Tech Tuesday: Michael Jordan and Son to Launch Tech Company HEIR in 2022

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NBA icon Michael Jordan and Jeffrey Jordan, his son, are teaming up for an entrepreneurial venture that connects fans with the athletes they adore.

HEIR, set to launch in 2022, hopes to “usher in a new era of digital culture” through a Web3 platform that offers incentives in the form of exclusive digital drops, assets and other events for fans to feel closer to their heroes. Both athletes and the first wave of fans to secure their “seats” would monetarily benefit from their investment in HEIR, the platform’s website claims.

The exclusive content seat holders will be able to access ranges from Q&A sessions and behind-the-scenes exclusives to the Netflix history of their favorite athlete.

“Seats” are HEIR’s version of memberships. The number of “seats” available corresponds to a percentage of the number of followers a given athlete has on social media. An athlete’s “huddle” is composed of all of their seat holders.

Athletes come away with 80% of the revenue from the initial sale of NFT drops, and HEIR’s holding company Heir Inc. pockets the rest. Revenue is split in half between the creators and the company on the following sales, according to Variety.

With each athlete hosting only a limited amount of “seats,” seat holders own their access to the “huddle.” Fans who wish to secure a “seat” after all the “seats” have been taken by early adopters will have to purchase their “seat” from a fan who currently owns one. This creates a fluctuating stock market where the price of a “seat” could theoretically become more valuable over time.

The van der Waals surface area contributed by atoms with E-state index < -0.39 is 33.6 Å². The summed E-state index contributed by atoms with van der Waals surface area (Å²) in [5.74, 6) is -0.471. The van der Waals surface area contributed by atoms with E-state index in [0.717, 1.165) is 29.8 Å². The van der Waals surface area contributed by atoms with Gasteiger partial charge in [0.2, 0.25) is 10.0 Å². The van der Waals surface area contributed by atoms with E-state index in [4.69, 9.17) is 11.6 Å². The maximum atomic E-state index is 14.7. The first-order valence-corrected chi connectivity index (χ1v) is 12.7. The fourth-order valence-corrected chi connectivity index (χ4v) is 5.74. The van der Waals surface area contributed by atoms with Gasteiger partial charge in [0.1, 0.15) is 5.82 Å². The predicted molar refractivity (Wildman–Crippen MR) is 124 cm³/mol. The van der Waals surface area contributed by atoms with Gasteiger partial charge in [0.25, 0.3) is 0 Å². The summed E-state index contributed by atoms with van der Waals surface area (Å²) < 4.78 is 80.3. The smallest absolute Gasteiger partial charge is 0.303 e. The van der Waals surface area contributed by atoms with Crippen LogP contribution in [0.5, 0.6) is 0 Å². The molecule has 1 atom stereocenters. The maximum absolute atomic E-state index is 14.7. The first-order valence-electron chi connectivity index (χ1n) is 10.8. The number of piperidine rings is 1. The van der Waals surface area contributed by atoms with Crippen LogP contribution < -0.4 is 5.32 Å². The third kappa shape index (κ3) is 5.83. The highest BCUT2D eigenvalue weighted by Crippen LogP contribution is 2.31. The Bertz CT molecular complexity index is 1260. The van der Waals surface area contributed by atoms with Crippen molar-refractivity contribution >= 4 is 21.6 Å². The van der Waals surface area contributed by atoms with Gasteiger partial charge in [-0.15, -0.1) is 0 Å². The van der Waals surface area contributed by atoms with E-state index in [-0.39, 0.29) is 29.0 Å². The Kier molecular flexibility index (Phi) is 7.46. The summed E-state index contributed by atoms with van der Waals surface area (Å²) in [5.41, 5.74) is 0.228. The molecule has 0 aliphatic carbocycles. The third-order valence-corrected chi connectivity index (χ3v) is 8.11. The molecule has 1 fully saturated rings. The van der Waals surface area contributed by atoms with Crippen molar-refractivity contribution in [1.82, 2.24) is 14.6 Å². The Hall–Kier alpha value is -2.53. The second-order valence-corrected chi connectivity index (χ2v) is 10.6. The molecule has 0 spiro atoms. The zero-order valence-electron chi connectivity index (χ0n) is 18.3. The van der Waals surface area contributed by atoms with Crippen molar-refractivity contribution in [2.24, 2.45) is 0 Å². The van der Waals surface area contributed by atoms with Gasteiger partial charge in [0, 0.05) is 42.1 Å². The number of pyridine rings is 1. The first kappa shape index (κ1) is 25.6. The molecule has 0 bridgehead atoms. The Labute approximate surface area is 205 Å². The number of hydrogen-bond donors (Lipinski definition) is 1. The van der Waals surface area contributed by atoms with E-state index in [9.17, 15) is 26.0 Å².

Heir collected over $10 million in seed funding from a hodgepodge of investors, from Thrive Capital and Solana Ventures to Executive Vice President of the New York Knicks William Wesley, Co-founder of Reddit Alexis Ohanian and Chicago Bulls player Lonzo Ball.

HEIR is a far cry from how Michael Jordan and players of his time approached capitalizing on fandom in their heydays.

“If you wanted to monetize your fanbase [back then], there was always a third party in between, like a brand or someone else that had to get that message through,” said Jeffrey Jordan. “Growing up in that era where athletes weren’t equal beneficiaries to that community, and now seeing the ability to monetize their likability, he was immediately drawn to this concept.”

HEIR’s products will join the growing list of sports-themed NFTs, including those featuring basketball legend Willie Mays and other Baseball Hall of Famers of yesterday.

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